Driphenylhydantoin sodium (Dilantin) was synthesized in 1908 by Biltz1 and introduced as an antiepileptic agent in 1938 by Merritt and Putnam.2 Extensive subsequent use has confirmed its efficacy in controlling epileptic seizures, particularly major motor (grand mal) convulsions.
A number of untoward reactions have been observed in patients receiving diphenylhydantoin.3 One of the most common is hyperplastic enlargement of the gingivae. In many of our patients, the gingival hyperplasîa caused displacement of the teeth to such a degree that orthodontic and periodontal procedures were indicated (Figure 1). In addition, we have had several patients in whom the hyperplastic gingival tissue was so extensive and marked that it caused emotional disturbances which eventually became more of a problem than the epilepsy per se.
The data presented in this writing are based on an extensive review of the literature and on direct clinical observations of approximately 15,000 patients of all ages who were studied at The Johns Hopkins Hospital Epilepsy Clinic while receiving diphenylhydantoin.
In our experience, drug-induced gingival hyperplasia occurs only in association with hydantoinate therapyalmost exclusively with diphenylhydantoin. The reported incidence of diphenylhydantoin gingival hyperplasia ranges from three per cent* to 78 per cent.5 Based on observations made in our clinic, we estimate the incidence of this disturbance to be at least 40 per cent, a figure approximating those reported by Babcock6 and Panuska and co-workers.7
Diphenylhydantoin gingival hyperplasia occurs much more frequently in younger individuals than in adults, and there is neither sex nor racial predilection.
ONSET AND RELATIONSHIP TO DOSAGE AND SERUM CONCENTRATION
Gingival hypertrophy, in most cases, appears within two to three months after the initial administration of the drug and reaches maximal severity in 12 to 18 months (Figures 2 to 5). If the hypertrophy is moderate, the hyperplastic tissue usually disappears spontaneously within three to six months following complete withdrawal of diphenylhydantoin; if the hypertrophy is severe, remission may take one year or longer.
We have performed diphenylhydantoin blood level determinations in hundreds of patients exhibiting gingival hyperplasia and have found that there is no direct relationship between the occurrence or severity of this disturbance and the dosage or serum concentration of diphenylhydantoin.
CLINICALAND MICROSCOPIC FEATURES
The primary or basic lesion is a hyperplasia of the gingivae, generally occurring in a semilunar distribution circumscribing the necks of the individual teeth. The hyperplasia usually commences as painless, discrete projections of gingival mucosa that usually become mulberry-shaped and are firm, pale, pinkish, and resilient. The surface of the gingivae is minutely lobulated, and there is, as a rule, no tendency for it to bleed. The hyperplastic tissue usually has a propensity to be larger in relation to the labial surface of both the upper and lower anterior teeth.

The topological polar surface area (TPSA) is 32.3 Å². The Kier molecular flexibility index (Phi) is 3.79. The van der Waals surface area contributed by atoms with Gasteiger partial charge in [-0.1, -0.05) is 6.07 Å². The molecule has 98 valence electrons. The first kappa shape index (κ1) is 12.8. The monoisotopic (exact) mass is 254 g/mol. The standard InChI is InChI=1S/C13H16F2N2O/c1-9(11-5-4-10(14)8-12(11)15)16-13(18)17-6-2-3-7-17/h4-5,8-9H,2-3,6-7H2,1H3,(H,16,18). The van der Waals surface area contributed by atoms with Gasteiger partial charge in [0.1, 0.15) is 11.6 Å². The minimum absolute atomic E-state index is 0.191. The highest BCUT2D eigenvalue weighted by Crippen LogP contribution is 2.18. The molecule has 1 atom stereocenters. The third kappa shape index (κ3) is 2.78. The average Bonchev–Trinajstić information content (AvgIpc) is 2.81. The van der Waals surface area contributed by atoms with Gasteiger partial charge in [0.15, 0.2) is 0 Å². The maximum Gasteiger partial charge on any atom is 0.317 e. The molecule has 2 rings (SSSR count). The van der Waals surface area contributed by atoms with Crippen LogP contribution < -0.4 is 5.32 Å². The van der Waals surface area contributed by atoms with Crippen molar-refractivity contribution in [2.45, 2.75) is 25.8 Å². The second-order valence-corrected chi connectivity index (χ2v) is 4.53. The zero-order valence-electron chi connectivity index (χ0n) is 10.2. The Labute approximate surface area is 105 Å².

Local irritants such as bacterial plaque, materia alba, calculus, and impacted food particles frequently modify the clinical appearance of the hyperplasia. These irritants cause secondary inflammatory changes which result in an edematous enlargement of the primary hyperplastic gingivae. In addition, the inflammation causes a red or bluish-red discoloration, a bulge away from the tooth surface, obliteration of the minutely lobulated surface demarcations, and an increased tendency to bleed.
The histologie changes observed in diphenylhydantoin gingival hyperplasia have been reported extensively in the dental literature. In his textbook, GIickman8 states that, histologically, the diphenylhydantoin-induced hyperplastic tissue consists of pronounced hyperplasia of connective tissues and epithelium. There is acanthosis of the epithelium, and elongated rete pegs extend deep into the connective tissues, which present densely arranged collagen bundles with an increase in fibroblasts and new blood vessels.
The secondary inflammatory lesion initially appears along the surface of the gingivae adjacent to the teeth. The histopathology reveals, according to GIickman,8 a considerable infiltration of Ieukocytic inflammatory exudate, predominantly a small Jymphocytic type with a scattering of plasma cells.
The mechanism or mechanisms involved in the causation of diphenylhydantoin-induced gingival hyperplasia have by no means been clearly defined or established. The reasons for the affinity of this drug for the gingival tissues also remain obscure. We have not encountered evidence that diphenylhydantoin causes similar tissue changes in any other parts of the body. However, there are several reports in the literature stating that diphenylhydantoin has produced "heating" of tissue other than gingival.9'10